Earl's car still sits in his driveway and sometimes a friend will use it to take him where he needs to go. At home in his apartment Earl listens to recorded books and magazines on a machine that speaks to him, even telling him the strength of the battery.
As colder weather approaches another of the Gold Country Community Services Center's programs, the Senior Wood Project, becomes very important.
"Around 44 volunteers collect downed trees from people's property, split the wood and deliver it to needy seniors," Jacobson says. "The demand for wood is growing as the project becomes more visible." About ten percent of the project's firewood is sold to the public, and that pays the cost of the program. "The people who buy it know that they are also supporting a greater cause," she adds.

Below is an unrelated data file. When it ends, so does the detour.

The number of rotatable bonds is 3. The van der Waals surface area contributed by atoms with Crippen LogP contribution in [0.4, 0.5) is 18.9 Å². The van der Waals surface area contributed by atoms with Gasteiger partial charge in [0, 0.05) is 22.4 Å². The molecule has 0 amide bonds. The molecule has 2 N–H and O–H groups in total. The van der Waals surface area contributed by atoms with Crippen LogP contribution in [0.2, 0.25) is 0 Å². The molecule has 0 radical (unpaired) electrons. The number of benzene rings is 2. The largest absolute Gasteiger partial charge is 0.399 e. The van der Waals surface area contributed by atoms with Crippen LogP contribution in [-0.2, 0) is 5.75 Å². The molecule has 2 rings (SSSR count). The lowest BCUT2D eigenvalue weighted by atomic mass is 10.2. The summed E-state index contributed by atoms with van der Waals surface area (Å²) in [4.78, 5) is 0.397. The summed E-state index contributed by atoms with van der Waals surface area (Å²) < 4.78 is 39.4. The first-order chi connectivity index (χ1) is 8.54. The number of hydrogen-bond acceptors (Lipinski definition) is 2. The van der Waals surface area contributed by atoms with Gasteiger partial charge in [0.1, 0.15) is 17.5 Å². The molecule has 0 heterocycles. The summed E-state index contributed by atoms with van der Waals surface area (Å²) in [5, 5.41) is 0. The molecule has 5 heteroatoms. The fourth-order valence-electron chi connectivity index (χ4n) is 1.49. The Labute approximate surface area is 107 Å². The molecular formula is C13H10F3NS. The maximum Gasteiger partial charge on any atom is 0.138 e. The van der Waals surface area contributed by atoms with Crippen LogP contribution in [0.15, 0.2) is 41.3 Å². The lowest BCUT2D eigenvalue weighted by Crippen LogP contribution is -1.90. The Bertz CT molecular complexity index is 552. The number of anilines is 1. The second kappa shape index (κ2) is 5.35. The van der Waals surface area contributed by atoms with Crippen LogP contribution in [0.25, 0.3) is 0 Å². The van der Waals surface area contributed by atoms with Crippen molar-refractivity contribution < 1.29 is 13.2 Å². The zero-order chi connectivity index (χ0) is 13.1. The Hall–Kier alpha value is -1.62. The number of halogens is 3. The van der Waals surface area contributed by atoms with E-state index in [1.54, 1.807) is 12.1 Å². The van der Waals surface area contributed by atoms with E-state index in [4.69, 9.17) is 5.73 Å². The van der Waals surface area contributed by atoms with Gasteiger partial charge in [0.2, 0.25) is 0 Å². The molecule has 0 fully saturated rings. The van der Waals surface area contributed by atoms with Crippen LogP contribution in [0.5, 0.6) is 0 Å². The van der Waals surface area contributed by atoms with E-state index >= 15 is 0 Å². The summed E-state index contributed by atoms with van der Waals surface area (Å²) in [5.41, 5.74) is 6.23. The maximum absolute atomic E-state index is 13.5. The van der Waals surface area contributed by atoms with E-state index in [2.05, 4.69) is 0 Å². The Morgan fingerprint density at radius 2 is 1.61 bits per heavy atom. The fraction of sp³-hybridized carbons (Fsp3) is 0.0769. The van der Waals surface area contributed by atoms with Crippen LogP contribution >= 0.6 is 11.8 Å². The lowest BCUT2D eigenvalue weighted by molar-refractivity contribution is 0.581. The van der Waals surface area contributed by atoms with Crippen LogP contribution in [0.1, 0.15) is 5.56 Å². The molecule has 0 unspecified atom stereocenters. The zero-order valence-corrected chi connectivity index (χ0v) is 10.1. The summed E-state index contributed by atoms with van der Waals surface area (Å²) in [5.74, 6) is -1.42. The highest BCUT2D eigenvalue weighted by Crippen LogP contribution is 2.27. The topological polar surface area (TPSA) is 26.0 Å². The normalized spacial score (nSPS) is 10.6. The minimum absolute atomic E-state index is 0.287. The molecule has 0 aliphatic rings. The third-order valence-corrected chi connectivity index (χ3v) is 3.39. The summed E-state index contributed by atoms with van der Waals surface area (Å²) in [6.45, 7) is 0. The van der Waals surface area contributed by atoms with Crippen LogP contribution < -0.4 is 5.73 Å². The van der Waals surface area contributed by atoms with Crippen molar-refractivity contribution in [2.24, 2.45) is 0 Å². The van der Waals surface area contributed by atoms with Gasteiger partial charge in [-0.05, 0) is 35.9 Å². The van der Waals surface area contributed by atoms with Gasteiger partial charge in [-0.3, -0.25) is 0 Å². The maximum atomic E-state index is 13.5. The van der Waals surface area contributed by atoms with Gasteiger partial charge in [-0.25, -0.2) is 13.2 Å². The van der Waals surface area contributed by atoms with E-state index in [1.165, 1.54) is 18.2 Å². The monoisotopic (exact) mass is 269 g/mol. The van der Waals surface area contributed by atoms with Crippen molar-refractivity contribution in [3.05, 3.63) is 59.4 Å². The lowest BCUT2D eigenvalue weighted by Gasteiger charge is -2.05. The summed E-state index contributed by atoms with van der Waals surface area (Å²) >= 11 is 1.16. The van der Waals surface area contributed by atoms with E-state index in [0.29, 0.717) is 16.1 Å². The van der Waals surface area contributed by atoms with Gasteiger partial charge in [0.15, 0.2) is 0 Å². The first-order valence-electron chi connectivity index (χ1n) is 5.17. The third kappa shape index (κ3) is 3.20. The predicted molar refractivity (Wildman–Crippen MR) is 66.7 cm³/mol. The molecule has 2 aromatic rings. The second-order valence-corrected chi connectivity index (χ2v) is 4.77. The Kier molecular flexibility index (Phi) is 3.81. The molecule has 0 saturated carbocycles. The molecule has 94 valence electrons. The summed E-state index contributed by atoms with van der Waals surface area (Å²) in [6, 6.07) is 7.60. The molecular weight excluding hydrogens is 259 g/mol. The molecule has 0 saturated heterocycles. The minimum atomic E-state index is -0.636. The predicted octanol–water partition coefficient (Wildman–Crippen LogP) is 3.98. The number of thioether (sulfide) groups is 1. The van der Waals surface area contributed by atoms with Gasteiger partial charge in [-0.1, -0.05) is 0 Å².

A small group of volunteers with pickup trucks take the wood where it's needed, to keep seniors warm, free of cost.
But, as is the case with food, the demand for wood often exceeds the Wood Project's ability to help everyone who needs assistance. "We had 65 new applications for firewood this year," Jacobson says. "We were able to accept 35."
As Nevada County's seniors become able to do less for themselves programs to feed them and keep them warm are able to fill a good share of the need. But only a share.